For a long time, Tyrone sat up watching a documentary about sunken galleons and then he too made his way up to bed. He paused to offer a silent prayer as he passed his brother’s bedroom. He wanted desperately to believe Khristos was right about Medusa not being real, but couldn‘t help worrying. He and Khristos were so close he couldn‘t bear it if anything happened to him.
Several hours later, as he lay in bed trying to drift off to sleep, he could have sworn he heard a noise on the landing outside as of someone moving around. He sat up in bed and listened intently, but heard nothing further. He heaved a sigh of relief and started to lie back down.
As he did so, there was a loud clink of metal on metal. Now he was really afraid! His eyes were open so wide they felt like they would pop out of his head and his forehaed was slick with sweat. He could hear another sound now - a curious scraping sound as if someone was dragging a heavy metallic object along the wooden floor.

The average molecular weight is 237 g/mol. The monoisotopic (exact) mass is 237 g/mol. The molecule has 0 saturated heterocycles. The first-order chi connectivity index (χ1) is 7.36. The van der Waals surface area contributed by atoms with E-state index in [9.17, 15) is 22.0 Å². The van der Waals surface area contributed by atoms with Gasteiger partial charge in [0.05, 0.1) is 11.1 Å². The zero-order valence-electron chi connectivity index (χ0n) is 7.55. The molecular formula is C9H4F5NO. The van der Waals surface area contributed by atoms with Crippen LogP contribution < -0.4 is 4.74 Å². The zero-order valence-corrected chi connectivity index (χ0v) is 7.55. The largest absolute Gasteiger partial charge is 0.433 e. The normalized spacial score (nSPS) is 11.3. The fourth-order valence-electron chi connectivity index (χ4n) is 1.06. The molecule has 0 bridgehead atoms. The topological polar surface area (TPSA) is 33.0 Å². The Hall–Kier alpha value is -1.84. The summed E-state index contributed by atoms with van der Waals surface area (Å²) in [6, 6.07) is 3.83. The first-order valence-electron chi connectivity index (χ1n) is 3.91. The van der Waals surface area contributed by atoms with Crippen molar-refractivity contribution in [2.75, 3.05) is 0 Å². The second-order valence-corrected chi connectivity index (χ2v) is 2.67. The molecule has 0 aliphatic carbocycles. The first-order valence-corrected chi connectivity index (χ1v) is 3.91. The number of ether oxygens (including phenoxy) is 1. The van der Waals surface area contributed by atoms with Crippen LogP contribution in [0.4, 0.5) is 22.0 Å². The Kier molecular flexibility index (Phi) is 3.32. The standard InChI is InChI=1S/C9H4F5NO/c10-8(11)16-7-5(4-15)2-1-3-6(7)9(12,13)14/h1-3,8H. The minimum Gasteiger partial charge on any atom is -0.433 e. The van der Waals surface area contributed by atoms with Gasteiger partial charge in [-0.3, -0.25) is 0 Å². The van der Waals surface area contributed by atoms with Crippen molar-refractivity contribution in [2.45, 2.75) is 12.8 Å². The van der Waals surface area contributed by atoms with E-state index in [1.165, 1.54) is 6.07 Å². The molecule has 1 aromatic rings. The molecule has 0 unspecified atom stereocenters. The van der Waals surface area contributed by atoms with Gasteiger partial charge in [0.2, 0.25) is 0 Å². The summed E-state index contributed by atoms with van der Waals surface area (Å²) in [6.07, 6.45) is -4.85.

Slowly, but surely, this ominous noise came closer. It was Medusa, wasn't it? She'd come to wreak her revenge on Khristos. Part of him wanted to rush to his brother's aid, but he was too scared to move.
The noise was was very close now. Right outside his door, in fact, which was odd, because if it was Medusa, she should have stopped at Khristos’ door. For a long time everything was quiet. Then, very slowly, the bedroom door began to open. Tyrone could feel himself shaking with terror and convulsively clutched the edge of his sheet. A thin beam of moonlight shone into his room from the window on the landing outside, widening as the door edged open. Already, he could see part of a large form shimmering in the moonlight.
At last, the door was open all the way. Just as he had feared, Tyrone found himself face to face with the sculpture of the gorgon. Yet it looked as he had never seen it before. The eyes shone with unnatural life and the hair writhed around the head like so many angry serpents. If Tyrone had ever doubted the truth of the captain’s story, he would never do so again. There could be no doubt the figure before him was animated by the spirit of Medusa.
The fearsome gorgon’s face contorted itself into a mask of rage and she slithered slowly forward. With every movement, her metal limbs creaked in protest, but she seemed oblivious. Tyrone edged backwards. Suddenly, she jerked one of her arms forward as though she intended to grab hold of him. He tried to scream, but the noise died in his throat.